Columbia University Settles With Male Student From The 'Mattress Girl' Case
Carry that weight
Photo by Andrew Burton / Getty Images
In 2012, then-Columbia University student Emma Sulkowicz accused student Paul Nungesser of raping her on her dorm room mattress on the first day of classes their sophomore year. The university found Nungesser not responsible for the alleged crime, which outraged Sulkowicz and led her to famously carry around her 50-pound mattress every day in what became a performance art piece called "Mattress Performance (Carry That Weight)." The university gave her credit for the performance as her senior art thesis, which Nungesser sued the university for on the grounds that Columbia was supporting an "outrageous display of harassment and defamation." Now, according to the New York Times, Columbia has finally settled with Nungesser for an undisclosed amount and publicly apologized to him.
Sulkowicz claimed that the university mishandled her case and the mattress project became her way of expressing the burden the alleged rape caused her. Although Columbia gave her credit for the project and even allowed her to carry the mattress on stage during graduation, university president Lee C. Bollinger famously refused to shake her hand as she crossed the stage. Nungesser claims that he was hounded and ostracized publicly during his remaining time at the university, even though the university disciplinary panel cleared him of the allegations. In a recent statement, Columbia said, "Columbia recognizes that after the conclusion of the investigation, Paul’s remaining time at Columbia became very difficult for him and not what Columbia would want any of its students to experience. Columbia will continue to review and update its policies toward ensuring that every student — accuser and accused, including those like Paul who are found not responsible — is treated respectfully and as a full member of the Columbia community." Sulkowicz did not respond to the New York Times's request for comment.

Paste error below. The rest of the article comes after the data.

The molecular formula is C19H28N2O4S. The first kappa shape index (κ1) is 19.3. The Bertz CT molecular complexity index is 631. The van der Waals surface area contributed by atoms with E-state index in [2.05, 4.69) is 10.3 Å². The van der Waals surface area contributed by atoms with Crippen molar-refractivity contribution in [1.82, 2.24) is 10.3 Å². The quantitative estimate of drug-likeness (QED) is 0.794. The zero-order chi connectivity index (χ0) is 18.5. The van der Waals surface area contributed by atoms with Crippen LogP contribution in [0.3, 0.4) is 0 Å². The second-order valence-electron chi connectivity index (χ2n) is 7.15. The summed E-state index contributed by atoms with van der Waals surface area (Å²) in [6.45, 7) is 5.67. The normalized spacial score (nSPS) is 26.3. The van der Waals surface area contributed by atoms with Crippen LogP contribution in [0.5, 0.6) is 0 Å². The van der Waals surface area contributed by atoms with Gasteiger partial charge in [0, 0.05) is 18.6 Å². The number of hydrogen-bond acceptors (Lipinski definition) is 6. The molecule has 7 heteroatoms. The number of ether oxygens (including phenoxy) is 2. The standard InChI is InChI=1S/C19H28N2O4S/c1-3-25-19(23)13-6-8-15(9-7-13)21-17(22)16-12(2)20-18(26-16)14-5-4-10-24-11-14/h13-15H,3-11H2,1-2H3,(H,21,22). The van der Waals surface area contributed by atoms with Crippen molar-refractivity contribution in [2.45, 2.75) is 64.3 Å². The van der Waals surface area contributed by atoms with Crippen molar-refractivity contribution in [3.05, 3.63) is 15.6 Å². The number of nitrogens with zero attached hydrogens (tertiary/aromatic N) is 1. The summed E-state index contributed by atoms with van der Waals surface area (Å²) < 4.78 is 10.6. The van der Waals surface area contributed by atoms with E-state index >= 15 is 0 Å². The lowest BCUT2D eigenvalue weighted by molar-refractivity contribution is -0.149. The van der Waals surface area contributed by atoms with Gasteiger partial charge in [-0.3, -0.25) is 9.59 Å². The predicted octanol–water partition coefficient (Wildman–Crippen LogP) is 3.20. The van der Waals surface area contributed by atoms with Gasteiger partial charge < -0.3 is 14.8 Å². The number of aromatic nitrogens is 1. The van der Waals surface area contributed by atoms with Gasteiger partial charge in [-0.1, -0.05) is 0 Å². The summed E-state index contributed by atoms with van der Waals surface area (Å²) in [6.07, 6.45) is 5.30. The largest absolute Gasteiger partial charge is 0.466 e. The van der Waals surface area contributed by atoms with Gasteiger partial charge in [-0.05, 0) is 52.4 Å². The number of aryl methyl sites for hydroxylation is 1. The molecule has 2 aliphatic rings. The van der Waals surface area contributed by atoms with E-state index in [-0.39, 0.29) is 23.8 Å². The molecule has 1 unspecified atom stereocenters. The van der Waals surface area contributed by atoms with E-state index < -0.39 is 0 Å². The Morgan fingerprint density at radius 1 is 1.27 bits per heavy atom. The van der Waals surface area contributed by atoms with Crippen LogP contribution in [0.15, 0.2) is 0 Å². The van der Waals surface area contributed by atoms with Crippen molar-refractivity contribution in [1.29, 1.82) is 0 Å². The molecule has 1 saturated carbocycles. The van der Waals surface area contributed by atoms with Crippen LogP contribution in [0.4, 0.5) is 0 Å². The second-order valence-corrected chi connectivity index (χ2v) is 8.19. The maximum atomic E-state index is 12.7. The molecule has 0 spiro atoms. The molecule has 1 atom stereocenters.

This news is particularly timely, as the Trump administration is looking into changing President Barack Obama's guidelines for handling campus sexual assault. According to Slate, U.S. Secretary of Education Betsey DeVos recently met with prominent men's rights groups who "see campus rape as a faux crisis manufactured to demonize and damage men and boys." This has left advocates for sexual assault victims worried about what could come next, as it is well known that victims of rape and sexual assault—who are overwhelmingly women—are often dismissed or blamed for behavior that is not their fault. Dana Bolger, a founder of the organization Know Your IX, told the Times, "I hope that schools don’t interpret this as a sign that they should be cracking down on student activism. Especially now as we see some retrenchment from the current administration, it’s more important than ever that student speech is allowed to thrive on campuses." Similarly, Janet Halley, a professor at Harvard Law School, says "I can’t tell from this statement whether they’re promising to suppress the speech of someone like Emma Sulkowicz. If they’re saying that they would gag her, then this is an ominous statement."
It goes without saying that if a person is truly innocent of sexual misconduct, they should not be bullied or ostracized. But it is equally true that justice for victims of sexual assault is still an uphill, exhausting, demoralizing battle. Women are still mistrusted for their accounts solely because of their gender identity—what they were wearing, if they consumed alcohol, if they were otherwise "asking for it." It is indeed a dangerous precedent if students like Emma Sulkowicz aren't allowed to express themselves freely in light of what they see as injustice. Indeed, if we are reverting back to policies that place undue mistrust on campus sexual assault survivors, exercises such as "Mattress Performance (Carry That Weight)" may be the only recourse survivors have to make their voices heard.